The aim of Melanie's work is to develop best practice for PROs in trials to inform patient care. She spoke about PROs and why they were an essential component of patient centred research. Current challenges faced by both patients and researchers were highlighted and the importance of a clear rationale for assessment and selection of appropriate questionnaires emphasised.
Opportunities for improvement included: the provision of increased information relating to PROs in protocols of trials, training and guidance for staff, ensuring patients know how their PRO data will be used and pre-specified management plans for ‘PRO Alerts’. Transparent reporting of PROs in accordance with the CONSORT-PRO extension will help minimise ’research waste’ and facilitate the use of these valuable data to inform patient care and health policy.
Melanie, who leads the PRO Research Group within Primary Care Clinical Sciences at the University of Birmingham is a Board Member of the International Society for Quality of Life Research, has received SPCR funding to review existing guidance for protocol writers relating to PROs and the PRO content of trial protocols, supervises SPCR funded doctoral researchers, Derek Kyte and Grace Moran, and has published extensively on the subject with fellow colleagues at the University of Birmingham and international collaborators.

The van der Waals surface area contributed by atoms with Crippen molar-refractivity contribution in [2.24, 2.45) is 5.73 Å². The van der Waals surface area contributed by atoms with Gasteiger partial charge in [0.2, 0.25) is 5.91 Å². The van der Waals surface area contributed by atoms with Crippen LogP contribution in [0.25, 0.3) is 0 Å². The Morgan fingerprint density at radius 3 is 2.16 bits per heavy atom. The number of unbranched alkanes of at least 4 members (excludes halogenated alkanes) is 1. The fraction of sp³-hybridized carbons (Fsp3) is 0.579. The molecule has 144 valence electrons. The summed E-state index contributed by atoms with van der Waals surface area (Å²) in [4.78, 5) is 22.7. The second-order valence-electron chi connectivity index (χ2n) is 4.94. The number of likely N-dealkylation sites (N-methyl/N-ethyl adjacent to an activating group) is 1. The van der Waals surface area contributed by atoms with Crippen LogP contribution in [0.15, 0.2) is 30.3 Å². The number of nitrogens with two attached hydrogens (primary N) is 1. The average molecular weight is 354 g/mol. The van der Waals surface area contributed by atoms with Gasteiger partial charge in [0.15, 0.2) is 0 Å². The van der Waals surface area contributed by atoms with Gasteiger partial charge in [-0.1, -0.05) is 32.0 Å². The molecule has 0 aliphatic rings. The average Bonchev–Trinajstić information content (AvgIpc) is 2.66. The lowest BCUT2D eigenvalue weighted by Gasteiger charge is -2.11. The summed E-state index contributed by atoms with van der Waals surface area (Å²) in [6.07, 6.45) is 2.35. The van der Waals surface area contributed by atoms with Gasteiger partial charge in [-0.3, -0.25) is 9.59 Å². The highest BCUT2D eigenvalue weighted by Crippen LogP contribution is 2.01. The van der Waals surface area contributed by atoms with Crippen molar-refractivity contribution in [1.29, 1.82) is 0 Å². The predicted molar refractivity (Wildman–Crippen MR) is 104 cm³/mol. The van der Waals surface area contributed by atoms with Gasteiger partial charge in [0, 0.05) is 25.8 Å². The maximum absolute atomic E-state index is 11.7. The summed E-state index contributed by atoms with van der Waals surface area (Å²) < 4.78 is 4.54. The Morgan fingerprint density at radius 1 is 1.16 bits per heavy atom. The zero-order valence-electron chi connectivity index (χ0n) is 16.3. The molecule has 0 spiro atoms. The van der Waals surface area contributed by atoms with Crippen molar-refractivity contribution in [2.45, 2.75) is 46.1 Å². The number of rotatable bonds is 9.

It was a privilege to have Professor Sir Peter Morris, emeritus Nuffield Professor of Surgery at the University of Oxford, in the audience. Peter has written a blog on the importance of Patient Reported Outcomes on the Centre for Evidence in Transplantation website.
Professor Melanie Calvert gave a superb lecture on Patient Reported Outcomes (PROs) in the Doll seminar series in Oxford last Tuesday. She presented all the work that she and her group have done in this area and it was absolutely a first class presentation and we all learnt a lot from what she told us, particularly in the assessment of PROs which tend to be included in all randomised clinical trial protocols but data is poorly collected or not collected at all. She pointed out that a robust interpretation of the results of clinical trials does depend on the Patients Reported Outcomes to make it more relevant to patient care.
- Professor Sir Peter Morris